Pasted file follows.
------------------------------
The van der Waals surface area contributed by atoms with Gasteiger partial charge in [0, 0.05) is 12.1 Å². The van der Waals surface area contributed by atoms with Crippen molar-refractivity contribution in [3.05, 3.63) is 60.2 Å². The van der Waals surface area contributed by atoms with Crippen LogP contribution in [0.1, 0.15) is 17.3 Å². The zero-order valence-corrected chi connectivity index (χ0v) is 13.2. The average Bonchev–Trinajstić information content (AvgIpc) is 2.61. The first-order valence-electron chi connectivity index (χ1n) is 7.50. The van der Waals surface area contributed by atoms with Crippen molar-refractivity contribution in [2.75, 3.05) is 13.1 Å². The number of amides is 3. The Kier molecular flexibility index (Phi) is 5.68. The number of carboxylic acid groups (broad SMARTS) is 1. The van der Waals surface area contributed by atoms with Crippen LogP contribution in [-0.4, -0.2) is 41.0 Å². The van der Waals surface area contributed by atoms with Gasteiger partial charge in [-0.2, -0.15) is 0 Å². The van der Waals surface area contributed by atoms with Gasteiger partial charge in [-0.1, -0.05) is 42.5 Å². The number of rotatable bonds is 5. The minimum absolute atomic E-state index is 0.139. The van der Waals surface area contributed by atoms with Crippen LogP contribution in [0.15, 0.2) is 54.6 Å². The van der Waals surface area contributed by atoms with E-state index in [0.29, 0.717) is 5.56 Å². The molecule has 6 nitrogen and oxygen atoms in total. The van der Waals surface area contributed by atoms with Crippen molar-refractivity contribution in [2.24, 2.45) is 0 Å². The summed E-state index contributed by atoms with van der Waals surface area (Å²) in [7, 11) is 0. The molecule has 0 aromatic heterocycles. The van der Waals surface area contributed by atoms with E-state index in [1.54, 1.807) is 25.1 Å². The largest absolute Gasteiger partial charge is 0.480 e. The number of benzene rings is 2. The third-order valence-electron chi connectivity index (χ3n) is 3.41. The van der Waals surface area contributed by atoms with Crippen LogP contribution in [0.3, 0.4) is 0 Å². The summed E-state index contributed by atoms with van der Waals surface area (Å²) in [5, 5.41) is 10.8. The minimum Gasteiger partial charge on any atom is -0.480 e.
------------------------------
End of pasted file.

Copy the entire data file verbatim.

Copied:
The van der Waals surface area contributed by atoms with Gasteiger partial charge in [0, 0.05) is 12.1 Å². The van der Waals surface area contributed by atoms with Crippen molar-refractivity contribution in [3.05, 3.63) is 60.2 Å². The van der Waals surface area contributed by atoms with Crippen LogP contribution in [0.1, 0.15) is 17.3 Å². The zero-order valence-corrected chi connectivity index (χ0v) is 13.2. The average Bonchev–Trinajstić information content (AvgIpc) is 2.61. The first-order valence-electron chi connectivity index (χ1n) is 7.50. The van der Waals surface area contributed by atoms with Crippen molar-refractivity contribution in [2.75, 3.05) is 13.1 Å². The number of amides is 3. The Kier molecular flexibility index (Phi) is 5.68. The number of carboxylic acid groups (broad SMARTS) is 1. The van der Waals surface area contributed by atoms with Crippen LogP contribution in [-0.4, -0.2) is 41.0 Å². The van der Waals surface area contributed by atoms with Gasteiger partial charge in [-0.2, -0.15) is 0 Å². The van der Waals surface area contributed by atoms with Gasteiger partial charge in [-0.1, -0.05) is 42.5 Å². The number of rotatable bonds is 5. The minimum absolute atomic E-state index is 0.139. The van der Waals surface area contributed by atoms with Crippen LogP contribution in [0.15, 0.2) is 54.6 Å². The van der Waals surface area contributed by atoms with E-state index in [0.29, 0.717) is 5.56 Å². The molecule has 6 nitrogen and oxygen atoms in total. The van der Waals surface area contributed by atoms with Crippen molar-refractivity contribution in [2.24, 2.45) is 0 Å². The summed E-state index contributed by atoms with van der Waals surface area (Å²) in [7, 11) is 0. The molecule has 0 aromatic heterocycles. The van der Waals surface area contributed by atoms with E-state index in [1.54, 1.807) is 25.1 Å². The largest absolute Gasteiger partial charge is 0.480 e. The number of benzene rings is 2. The third-order valence-electron chi connectivity index (χ3n) is 3.41. The van der Waals surface area contributed by atoms with Crippen LogP contribution in [0.3, 0.4) is 0 Å². The summed E-state index contributed by atoms with van der Waals surface area (Å²) in [5, 5.41) is 10.8. The minimum Gasteiger partial charge on any atom is -0.480 e.